Spain and South American countries have been trade partners since South American countries gained their independence in the early 1800s. Cultural and emotional links between “La Madre Patria” (Spain) and the former colonies are strong.

In the same way that Americans and Britons sound so different, so do South Americans compared to their Spanish counterparts. The very recognisable “c” sound, such as in “Barcelona” is non-existent in all South America, where the “c” in Barcelona and the “s” in “Salamanca” sound more or less the same.

However, variations in accent and vocabulary are significant within South America. Although most speakers would understand each other, Colombians, for example, would say “pimiento” and Uruguayans would say “morrón” (pepper). Differences exist even across neighbours: while Uruguayans say “ómnibus” for a bus, Argentineans say “colectivo”. And don’t even ask South Americans what they call a car! Anything from carro to coche to auto and more!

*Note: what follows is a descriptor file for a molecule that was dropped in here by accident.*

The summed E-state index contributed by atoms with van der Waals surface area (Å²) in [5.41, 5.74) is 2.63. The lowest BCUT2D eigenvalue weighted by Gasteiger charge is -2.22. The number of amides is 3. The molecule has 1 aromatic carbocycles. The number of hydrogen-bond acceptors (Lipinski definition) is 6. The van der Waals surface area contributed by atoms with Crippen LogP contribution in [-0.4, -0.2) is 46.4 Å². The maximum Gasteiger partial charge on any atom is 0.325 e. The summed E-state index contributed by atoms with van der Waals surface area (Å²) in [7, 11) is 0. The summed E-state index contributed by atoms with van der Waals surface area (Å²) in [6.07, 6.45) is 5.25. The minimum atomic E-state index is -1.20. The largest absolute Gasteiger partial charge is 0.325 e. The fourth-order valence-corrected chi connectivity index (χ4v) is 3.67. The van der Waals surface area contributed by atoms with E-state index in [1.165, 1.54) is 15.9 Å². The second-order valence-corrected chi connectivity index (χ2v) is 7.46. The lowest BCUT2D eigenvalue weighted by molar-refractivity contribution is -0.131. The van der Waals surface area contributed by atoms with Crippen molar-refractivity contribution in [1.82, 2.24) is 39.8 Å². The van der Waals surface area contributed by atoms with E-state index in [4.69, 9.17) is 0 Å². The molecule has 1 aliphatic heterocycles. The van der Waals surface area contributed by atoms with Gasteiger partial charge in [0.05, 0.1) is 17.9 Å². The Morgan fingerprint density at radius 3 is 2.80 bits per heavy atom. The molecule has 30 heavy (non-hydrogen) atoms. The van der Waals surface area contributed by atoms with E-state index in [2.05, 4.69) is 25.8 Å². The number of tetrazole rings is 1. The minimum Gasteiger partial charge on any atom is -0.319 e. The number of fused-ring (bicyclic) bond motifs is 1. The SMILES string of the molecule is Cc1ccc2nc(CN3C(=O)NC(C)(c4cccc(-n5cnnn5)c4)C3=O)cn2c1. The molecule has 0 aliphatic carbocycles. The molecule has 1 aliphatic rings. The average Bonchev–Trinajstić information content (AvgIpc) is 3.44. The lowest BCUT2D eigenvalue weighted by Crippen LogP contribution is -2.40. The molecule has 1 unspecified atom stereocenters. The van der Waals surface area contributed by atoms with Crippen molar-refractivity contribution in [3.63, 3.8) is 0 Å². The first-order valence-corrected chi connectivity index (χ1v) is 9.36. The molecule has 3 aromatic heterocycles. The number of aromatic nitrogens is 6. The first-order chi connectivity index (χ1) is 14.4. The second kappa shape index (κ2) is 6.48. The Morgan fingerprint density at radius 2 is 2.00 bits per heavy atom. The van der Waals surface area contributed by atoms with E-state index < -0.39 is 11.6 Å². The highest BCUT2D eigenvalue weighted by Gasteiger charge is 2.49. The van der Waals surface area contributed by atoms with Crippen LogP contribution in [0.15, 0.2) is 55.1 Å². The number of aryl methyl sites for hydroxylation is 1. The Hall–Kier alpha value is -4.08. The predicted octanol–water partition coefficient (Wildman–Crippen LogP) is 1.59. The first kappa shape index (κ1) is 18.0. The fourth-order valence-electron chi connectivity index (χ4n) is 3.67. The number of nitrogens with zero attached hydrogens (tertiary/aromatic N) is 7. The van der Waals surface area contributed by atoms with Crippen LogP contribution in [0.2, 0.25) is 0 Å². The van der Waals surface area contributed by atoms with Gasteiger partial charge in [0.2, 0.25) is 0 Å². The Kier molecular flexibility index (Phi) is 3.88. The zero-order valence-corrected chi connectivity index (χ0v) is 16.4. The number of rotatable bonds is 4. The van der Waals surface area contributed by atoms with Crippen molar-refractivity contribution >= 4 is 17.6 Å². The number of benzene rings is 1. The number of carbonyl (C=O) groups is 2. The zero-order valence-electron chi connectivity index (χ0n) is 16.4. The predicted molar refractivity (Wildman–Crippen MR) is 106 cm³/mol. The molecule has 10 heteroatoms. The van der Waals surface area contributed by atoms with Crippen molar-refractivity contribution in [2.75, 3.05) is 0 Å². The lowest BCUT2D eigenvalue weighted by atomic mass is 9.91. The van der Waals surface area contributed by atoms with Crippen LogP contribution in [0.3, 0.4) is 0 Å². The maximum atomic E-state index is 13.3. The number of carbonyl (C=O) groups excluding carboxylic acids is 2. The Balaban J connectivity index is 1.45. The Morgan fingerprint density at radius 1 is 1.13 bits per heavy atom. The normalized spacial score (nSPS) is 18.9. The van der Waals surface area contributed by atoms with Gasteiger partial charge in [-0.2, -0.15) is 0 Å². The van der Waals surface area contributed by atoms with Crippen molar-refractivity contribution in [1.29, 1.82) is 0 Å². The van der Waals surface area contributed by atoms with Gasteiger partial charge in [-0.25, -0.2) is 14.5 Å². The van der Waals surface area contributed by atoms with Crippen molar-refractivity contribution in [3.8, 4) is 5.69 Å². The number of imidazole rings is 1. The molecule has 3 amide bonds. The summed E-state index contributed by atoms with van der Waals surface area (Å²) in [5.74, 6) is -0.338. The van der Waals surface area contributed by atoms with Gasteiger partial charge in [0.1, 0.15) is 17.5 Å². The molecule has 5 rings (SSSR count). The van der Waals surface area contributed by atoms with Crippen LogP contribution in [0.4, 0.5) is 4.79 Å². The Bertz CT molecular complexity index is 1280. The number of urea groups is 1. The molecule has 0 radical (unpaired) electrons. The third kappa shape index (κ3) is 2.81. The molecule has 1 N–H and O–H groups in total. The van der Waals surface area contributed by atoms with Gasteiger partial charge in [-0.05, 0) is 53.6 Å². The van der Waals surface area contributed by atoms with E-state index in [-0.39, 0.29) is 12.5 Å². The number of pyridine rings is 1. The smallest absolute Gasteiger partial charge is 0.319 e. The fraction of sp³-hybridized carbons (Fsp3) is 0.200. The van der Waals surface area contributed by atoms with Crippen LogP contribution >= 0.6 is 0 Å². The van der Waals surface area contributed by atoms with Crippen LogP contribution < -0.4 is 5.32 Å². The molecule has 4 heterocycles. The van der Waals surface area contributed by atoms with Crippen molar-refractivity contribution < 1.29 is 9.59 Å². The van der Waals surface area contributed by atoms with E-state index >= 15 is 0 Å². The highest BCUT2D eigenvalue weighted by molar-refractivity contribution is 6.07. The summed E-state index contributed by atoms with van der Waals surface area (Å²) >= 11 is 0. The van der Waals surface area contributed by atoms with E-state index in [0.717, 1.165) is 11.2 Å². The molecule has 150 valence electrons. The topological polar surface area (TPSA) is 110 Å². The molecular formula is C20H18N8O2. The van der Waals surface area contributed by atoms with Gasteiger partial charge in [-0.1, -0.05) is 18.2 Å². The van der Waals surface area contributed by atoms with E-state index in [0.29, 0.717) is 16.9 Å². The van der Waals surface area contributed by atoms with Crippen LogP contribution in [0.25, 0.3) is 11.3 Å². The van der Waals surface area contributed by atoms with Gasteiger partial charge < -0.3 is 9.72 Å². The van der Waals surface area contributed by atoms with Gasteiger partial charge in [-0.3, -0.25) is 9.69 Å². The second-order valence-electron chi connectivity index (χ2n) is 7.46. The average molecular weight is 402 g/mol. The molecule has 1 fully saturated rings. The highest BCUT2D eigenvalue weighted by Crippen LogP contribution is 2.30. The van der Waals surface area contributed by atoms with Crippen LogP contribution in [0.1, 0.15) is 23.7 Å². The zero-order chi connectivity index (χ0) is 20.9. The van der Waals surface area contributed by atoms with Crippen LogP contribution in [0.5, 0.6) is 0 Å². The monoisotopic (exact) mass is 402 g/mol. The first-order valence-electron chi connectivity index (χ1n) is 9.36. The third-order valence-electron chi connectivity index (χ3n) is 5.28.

The way of addressing people also varies. River Plate speakers (Argentina and Uruguay) are famous in South America for using “vos”, a very casual version of “tú” (“you”) as well as “usted” (more formal). Each way of saying “you” (vos, tu, usted), will have variable grammatical combinations and must be used in the appropriate context. However, for example, Colombians use “usted” in more familiar/informal speech.

Brazil, as you probably know, is a former Portuguese colony and therefore speak a different language. However, Brazilian Portuguese is understood fairly well by South Americans, particularly by those in neighbouring countries. “Portuñol” (the Spanish-Portuguese blend, similar to Spanglish in the US) is fairly common around the Brazilian borders. Then we also have the small yet unique Suriname (official language is Dutch), Guyana (official language here is English) and the French Guyana (and you’ve guessed, French being the official language).

The good thing is that most South Americans, whatever their background, will be appreciative of English speakers making the effort to speak Spanish (or Portuguese), and will be very relaxed about mistakes. Most will be very keen to try their own knowledge of English – but please do not make the assumption and do impress your South American business counterparts with at least some basic knowledge of the language! It shows you really care.

 



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